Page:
In a supplemental attachment to the framework [14], a list of conflicts of interest activities can be indexed. From this list (Graph 1) we can see three main results.

Out of 24 authors, only six report no conflicts of interests (25%) while four had no data or missing information from the source document (17%). For the majority 14 authors of the paper (58%) had multiple recent connections with pharmaceutical industry that benefit from Alzheimer’s disease. These 14 authors reported 79 separate business or economic benefits with pharmaceutical companies (average of 5.6 per author.) In addition, three authors hold current patents that directly benefit from the approach being promoted by their manuscript. In contrast, in 2001 the highest French administrative court (Conseil d’Etat) requested the immediate withdrawal of guidelines on dementia elaborated by the French National Health Authority (Haute Autorité de Santé) owing to undisclosed serious conflict of interest for panel members [15]. The argument is if you disclose conflicts of interests does this disclosure diminish the conflict and reduce the interest in competing business?

The authors have argued that these federal declarations are Guidelines [13] or Frameworks [4] and therefore hold no binding influence. But this attitude conflicts with the reality of research. Because the Framework is published under the NIA auspices it forms the basis for NIA funding in Alzheimer’s disease research. The majority of funding is allocated to studies that are within the dictates of these de facto theories. In reality, these are pseudo-science as they fund research that look for confirmation rather than refutation. Popper is more flippant when he writes “It is easy to obtain confirmations or verifications, for nearly every theory—if we look for confirmations” [1, p.3]. The foundation for such hubris goes much deeper. Especially with Alzheimer’s disease there is a particular penchant to associate the disease purely with biological correlates. From its inception Alzheimer’s disease was an important disease because it made such bold biological assertions from the start. The disease affects older people and has traditionally remained on the periphery of avant garde research. Alois Alzheimer’s specialty was in fact syphilis, a bacterial infection that resulted in a terminal stage of neurosyphilis, a type of dementia. The attraction of Alzheimer’s disease was that the same biological assertion could be made.



Such scientific arrogance has been evolving for a century. At the turn of the 1900s academic disciplines were separating into distinct areas of study. In mental sciences, Emil Kraepelin, together with Eugen Bleuler, developed a more biological path for the nascent discipline of psychiatry through their work with schizophrenia and later Alzheimer’s disease. This occurred at a time when much stronger forces—primarily the psychoanalysts championed by Sigmund Freund, and experimental psychologists championed by Wilhelm Wundt—were succeeding in redefining mental health as unresolved psychological trauma. Psychiatry was left with explaining mental illness as a chemical/biological imbalance. But at the time very little was known about such biological processes and as a result psychiatry was relegated to classifying diseases.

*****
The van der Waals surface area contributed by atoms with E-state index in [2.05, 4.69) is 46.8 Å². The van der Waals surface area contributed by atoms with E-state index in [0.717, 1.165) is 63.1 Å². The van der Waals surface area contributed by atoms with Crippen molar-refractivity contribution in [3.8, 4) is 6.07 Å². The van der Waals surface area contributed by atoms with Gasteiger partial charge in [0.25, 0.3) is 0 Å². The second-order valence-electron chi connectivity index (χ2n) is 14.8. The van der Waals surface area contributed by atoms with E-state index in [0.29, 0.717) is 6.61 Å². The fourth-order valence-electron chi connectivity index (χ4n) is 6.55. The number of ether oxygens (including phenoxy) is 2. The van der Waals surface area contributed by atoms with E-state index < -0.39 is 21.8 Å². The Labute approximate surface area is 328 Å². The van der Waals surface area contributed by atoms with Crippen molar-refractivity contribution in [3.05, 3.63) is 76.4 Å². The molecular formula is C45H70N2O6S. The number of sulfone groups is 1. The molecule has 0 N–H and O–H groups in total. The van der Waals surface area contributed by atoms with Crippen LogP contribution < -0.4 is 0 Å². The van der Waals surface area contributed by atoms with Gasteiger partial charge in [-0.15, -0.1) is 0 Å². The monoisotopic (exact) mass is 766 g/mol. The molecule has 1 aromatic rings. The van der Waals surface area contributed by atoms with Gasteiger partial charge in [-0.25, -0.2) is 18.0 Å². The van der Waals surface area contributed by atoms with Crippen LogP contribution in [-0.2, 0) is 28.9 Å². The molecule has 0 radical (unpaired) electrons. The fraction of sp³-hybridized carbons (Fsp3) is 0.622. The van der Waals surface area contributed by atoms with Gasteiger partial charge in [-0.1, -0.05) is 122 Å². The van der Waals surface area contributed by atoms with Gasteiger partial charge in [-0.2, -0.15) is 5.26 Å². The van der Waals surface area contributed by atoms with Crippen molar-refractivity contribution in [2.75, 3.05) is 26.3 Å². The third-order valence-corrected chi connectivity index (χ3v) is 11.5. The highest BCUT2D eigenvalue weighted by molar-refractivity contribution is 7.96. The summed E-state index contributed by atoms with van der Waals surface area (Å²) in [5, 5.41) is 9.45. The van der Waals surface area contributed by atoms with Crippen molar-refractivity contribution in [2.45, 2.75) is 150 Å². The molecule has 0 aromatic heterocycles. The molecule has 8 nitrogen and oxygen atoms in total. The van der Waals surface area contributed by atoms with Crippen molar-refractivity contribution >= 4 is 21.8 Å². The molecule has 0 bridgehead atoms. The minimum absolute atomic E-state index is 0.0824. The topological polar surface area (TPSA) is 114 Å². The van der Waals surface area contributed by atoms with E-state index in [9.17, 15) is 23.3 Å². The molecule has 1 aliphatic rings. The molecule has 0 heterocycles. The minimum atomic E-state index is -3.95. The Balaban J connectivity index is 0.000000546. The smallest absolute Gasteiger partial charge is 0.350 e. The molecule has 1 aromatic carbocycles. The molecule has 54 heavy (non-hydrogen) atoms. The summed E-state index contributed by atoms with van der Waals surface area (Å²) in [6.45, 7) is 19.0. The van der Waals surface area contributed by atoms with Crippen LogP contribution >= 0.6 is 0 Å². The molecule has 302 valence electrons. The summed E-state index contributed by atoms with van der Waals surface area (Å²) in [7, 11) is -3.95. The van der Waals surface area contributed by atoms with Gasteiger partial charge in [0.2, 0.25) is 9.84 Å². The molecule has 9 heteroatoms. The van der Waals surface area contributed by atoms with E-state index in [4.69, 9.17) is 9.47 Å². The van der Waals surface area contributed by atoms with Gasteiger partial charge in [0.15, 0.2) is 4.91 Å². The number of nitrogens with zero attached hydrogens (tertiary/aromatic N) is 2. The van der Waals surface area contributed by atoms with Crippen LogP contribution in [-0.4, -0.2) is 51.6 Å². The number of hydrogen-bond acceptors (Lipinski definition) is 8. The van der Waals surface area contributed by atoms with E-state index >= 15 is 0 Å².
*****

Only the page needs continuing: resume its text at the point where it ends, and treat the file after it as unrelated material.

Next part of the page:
The 1880 U.S. Census only distinguished seven categories of mental illness: mania, melancholia, monomania, paresis, dementia, dipsomania, and epilepsy. Within this tangle of disorders, Kraeplein differentiated between premature (praecox) dementia (which we now called schizophrenia) and ‘manic depression’ as two separate forms of psychosis. Kraepelin was not the first to make such a distinction but he was the first to argue that schizophrenia is a biological illness caused by anatomical or toxic processes (as yet unknown.) Although Arnold Pick in 1891 defined schizophrenia as a psychotic disorder (hebephrenia) in 1911, Eugen Bleuler revised this idea, renaming ‘dementia praecox’ (premature dementia) as schizophrenia.[15] Together Kraepelin and Bleuler created a new emphasis of biological psychiatry—an emphasis that remains today. It marked a paradigm change in psychiatry, from a classification of diseases based on "symptoms" to one based on (assumed) neurological causes.

Throughout the history of nosology—the branch of science dealing with the classification of disease—the aim has been to define a more reliable and valid diagnosis. But the process was not linear as many diagnoses proved difficult. Our present nosology has been significantly influenced by the Diagnostic and Statistical Manual of Mental Disorders, or known by its acronym DSM. Most versions of the DSM aim at improving both the reliability and validity of categorizing specific disease to help with diagnosis. Other international classification systems exist including one coordinated by the United Nations, World Health Organization as the International Classification of Diseases (ICD). The DSM is not restricted to some clinical tool for diagnosticians. Emerging as the ultimate clinical reference manual the DSM also forms the foundation for residency training; it is used to define reimbursement by insurance companies; it is used to evaluate eligibility to accessing social and medical services; and it forms the basis for defining criminal culpability in courts of law [17]. The DSM is a veritable tool that defines significant aspect of our medical interaction.